Anirban DasGupta writes:
Recently, I read the 1966 Neyman Festschrift volume, edited by Evelyn Fix and F.N. David. In it, I found a nice overview of generalized inverses by C.R. Rao, and a lovely article by P.V. Sukhatme, with a long section on bias correction of ratio estimates by subsampling. My mind drifted off to the many other instances of long and productive connections between Berkeley and Indian statisticians, that have often surpassed the boundaries of professional collaboration and have turned into abiding friendships. I want to reminisce a little, a kind of history looking forward.
Early instances that I recall are the PhD dissertation of Ashok Maitra under David Blackwell, Prem Puri with Neyman, Sudhakar Dharmadhikari with Barankin, and D. Basu’s voyage to Berkeley on a Fulbright in 1953. The magnificent Maitra-Sudderth text on Discrete Games (1996) is clearly influenced by David Blackwell’s seminal contributions to stochastic games. And Basu’s entire professional development was directly influenced by his association with Neyman, and later with David Blackwell and Lucien Le Cam.
Some other early examples of the Berkeley–India relationship are the articles by Rao, Bahadur, and Basu in the Berkeley symposium proceedings (1965). Although not a joint collaboration, the Rao-Blackwell theorem is a household name, and such cornerstones of inference such as the Lehmann-Scheffé theorem were published in Sankhyá. It is tempting to conjecture that Sankhyá attracted these revolutionary articles because of the Berkeley-ISI personal bond. Much later, Peter Bickel and J.K. Ghosh wrote a well-known paper on Bartlett corrections (1990) and the 1982 Blackwell-Ramamoorthi note settled the conjecture that Bayes sufficiency is in general weaker than ordinary sufficiency. P.K. Sen and J.K. Ghosh contributed an article to the Neyman-Kiefer proceedings (1985) on the LRT for the finite mixture model (Hartigan, 1985). On the other hand, Peter Bickel and Anat Sakov contributed a survey on Richardson extrapolation and bootstrap (Bickel and Yahav, 1988; Politis et al., 1999) and Terry Speed and Yee Hwa Yang wrote on microarrays for the Basu Memorial Issue of Sankhyá (2002), all worthy examples of that Berkeley–India connection.
Then, too, there has been a steady flow of exchange of students and visitors. B.V. Rao was invited to Berkeley after he solved Ulam’s problem in his thesis. Ashok Maitra visited Berkeley several times. Few know that Terry Speed went to ISI and taught for ISEC, the international wing of ISI. Three of Peter Bickel’s earliest students were Hira Koul, D.P. Gokhale, and R.K. Aiyar. Erich Lehmann had (nearly) countless Indian students—Gouri Bhattacharya, M.L. Puri, M. Raghavachari, to name but a few. Rabi Bhattacharya did some of his most influential work at Berkeley. Most recently, Antar Bandyopadhyay, Smarajit Bose, Probal Chaudhuri, and Manjunath Krishnapur have returned to India after doctoral work at Berkeley, and Ani Adhikari and Sourav Chatterjee are current members of the Berkeley faculty. Such a long history!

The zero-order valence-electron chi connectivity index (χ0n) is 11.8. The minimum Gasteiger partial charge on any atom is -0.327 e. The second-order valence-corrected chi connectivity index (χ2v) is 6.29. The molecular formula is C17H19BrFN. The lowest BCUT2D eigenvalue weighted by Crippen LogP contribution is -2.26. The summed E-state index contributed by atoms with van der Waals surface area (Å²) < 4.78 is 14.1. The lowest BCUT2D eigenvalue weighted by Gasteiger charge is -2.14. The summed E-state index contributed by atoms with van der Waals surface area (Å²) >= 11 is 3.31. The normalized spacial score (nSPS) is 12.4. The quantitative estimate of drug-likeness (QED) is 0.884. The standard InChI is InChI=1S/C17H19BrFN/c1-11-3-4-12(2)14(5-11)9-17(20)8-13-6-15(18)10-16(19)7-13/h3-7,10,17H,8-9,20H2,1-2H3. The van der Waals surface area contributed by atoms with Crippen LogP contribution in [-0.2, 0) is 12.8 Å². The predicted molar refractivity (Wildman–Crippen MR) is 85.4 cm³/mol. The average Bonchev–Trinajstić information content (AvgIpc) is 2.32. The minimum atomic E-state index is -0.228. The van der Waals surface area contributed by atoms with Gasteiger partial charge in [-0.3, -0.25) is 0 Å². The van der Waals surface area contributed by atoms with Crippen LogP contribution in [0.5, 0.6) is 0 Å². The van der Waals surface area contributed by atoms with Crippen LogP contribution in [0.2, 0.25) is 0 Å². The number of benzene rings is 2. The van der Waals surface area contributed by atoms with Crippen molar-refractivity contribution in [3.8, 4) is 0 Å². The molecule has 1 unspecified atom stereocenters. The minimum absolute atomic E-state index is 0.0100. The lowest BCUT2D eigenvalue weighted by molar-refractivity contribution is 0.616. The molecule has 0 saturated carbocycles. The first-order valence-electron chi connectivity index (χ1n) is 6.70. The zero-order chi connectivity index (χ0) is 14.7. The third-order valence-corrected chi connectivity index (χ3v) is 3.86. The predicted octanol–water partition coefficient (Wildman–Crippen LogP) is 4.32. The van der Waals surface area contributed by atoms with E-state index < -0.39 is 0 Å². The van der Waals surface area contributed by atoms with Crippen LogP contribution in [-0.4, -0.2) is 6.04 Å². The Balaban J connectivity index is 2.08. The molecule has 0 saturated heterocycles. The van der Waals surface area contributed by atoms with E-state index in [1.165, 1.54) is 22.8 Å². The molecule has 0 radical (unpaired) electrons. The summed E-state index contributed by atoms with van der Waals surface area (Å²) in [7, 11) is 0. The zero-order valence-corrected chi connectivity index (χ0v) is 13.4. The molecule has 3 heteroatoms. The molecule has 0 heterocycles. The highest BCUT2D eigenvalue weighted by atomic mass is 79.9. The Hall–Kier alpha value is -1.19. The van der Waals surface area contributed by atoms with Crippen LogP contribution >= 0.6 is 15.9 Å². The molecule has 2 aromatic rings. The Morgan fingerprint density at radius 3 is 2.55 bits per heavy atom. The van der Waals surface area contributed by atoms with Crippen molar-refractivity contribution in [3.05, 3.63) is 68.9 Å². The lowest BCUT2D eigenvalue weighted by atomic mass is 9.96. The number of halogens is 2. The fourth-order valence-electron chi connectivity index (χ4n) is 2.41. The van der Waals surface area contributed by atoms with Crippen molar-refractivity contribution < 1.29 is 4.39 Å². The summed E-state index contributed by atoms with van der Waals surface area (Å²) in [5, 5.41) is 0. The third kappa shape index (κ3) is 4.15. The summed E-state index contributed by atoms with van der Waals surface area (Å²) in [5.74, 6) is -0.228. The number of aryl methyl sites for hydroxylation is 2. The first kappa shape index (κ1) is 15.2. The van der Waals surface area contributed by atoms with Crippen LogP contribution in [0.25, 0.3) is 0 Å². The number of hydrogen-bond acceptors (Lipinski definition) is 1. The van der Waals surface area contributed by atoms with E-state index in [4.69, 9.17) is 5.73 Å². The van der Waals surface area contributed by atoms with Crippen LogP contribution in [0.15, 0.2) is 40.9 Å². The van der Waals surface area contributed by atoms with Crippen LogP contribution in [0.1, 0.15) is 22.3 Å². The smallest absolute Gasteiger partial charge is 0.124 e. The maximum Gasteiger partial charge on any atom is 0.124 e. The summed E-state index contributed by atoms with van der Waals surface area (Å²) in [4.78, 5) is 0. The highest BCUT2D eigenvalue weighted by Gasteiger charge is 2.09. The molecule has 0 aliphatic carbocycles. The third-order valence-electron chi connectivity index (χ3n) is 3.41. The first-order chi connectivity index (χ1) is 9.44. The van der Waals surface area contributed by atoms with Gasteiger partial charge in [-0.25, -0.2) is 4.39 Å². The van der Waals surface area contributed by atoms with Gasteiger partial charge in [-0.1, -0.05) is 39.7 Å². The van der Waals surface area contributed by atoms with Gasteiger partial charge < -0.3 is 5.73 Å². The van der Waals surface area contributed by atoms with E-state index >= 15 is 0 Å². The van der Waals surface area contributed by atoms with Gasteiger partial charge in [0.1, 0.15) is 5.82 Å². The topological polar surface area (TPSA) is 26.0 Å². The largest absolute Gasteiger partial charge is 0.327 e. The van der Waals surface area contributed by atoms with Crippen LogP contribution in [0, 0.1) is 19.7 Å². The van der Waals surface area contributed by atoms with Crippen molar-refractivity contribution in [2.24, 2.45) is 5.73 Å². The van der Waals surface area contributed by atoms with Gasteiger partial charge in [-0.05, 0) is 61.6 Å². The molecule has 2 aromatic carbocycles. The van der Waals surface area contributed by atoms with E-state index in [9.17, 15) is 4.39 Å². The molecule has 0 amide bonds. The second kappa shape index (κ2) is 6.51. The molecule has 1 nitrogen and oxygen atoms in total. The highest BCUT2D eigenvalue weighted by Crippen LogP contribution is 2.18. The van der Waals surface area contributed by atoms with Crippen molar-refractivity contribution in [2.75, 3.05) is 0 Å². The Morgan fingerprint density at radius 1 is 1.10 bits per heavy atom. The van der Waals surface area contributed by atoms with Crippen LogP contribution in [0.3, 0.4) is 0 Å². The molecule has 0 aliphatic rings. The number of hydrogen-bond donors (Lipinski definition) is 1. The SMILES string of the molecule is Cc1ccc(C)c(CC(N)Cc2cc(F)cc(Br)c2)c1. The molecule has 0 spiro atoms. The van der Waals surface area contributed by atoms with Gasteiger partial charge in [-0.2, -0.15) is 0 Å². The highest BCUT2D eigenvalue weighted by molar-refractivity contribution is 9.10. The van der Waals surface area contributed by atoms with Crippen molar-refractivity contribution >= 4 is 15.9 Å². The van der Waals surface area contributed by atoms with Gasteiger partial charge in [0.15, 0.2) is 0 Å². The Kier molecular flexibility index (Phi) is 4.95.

Visits, seminars, and personal conversations are extremely helpful for exchange of ideas, confirmation, falsification, and crystallization of what is only a thought. I know that Neyman, Elizabeth Scott, David Blackwell, Peter Bickel, and Terry Speed have gone to the ISI; Jeff Wu and Jianqing Fan, both Berkeley PhDs, have too. Extraordinarily influential work on machine learning, high-dimensional inference, genomics, and random matrices is now going on at Berkeley, and students and faculty at the ISI ought to listen to this work face-to-face. These would be timely topics for the Mahalanobis lectures.
A few personal memories. I was Terry’s student on his sufficiency course at the ISI, and just this year he and I worked on putting together Basu’s most influential work in a Springer volume. It was a lovely period of my life. Sandrine Dudoit and I just worked on a survey of sufficiency. David Freedman was advising me on models for fractional data up until six days before his tragic death. I first listened to Peter Bickel in 1980 at a conference at the Delhi ISI. The responsible ISI official greeted a large contingent of us at the Calcutta central train station with a confident toothy smile and said, “Board this train.” Some twenty minutes later, we were all detained for ticketless travelling and given a hefty fine. On our return, ISI reimbursed us for the fines, but it had to be shown as taxi fare. Peter was also taking the train from New Delhi to Calcutta; he was a little late, and at the stairs, I only had time to shake his hand. I properly met Peter for the first time in 1991 at a conference in Ottawa: I gave a very simple talk on extremum efficiencies in some nonparametric problems and he made some comments to me after the talk. Peter invited me to come to Berkeley that Fall, and I spent a month at the MSRI. I was interested in some problems on convolutions at that time and I recall Peter coming to my office at Evans Hall to help me. The little work on t-intervals, Basu and DasGupta (1995), also benefitted from that MSRI visit.
At Purdue, I learned of the close professional and personal relationship between Shanti Gupta and Peter Bickel and Lucien Le Cam. I can vouch that Shanti earnestly counted on counsel from Peter and Lucien Le Cam. In the January of 2002, Shanti passed away most unexpectedly after a brief illness. I informed Peter the same evening. I recall Peter writing back “This is a great loss for Purdue. I am very sorry. It is a personal loss for me. He was a friend.”
That’s what I mean: there is a long and treasured friendship between Indian statistics and Berkeley, and I so much wish to see it prosper and last.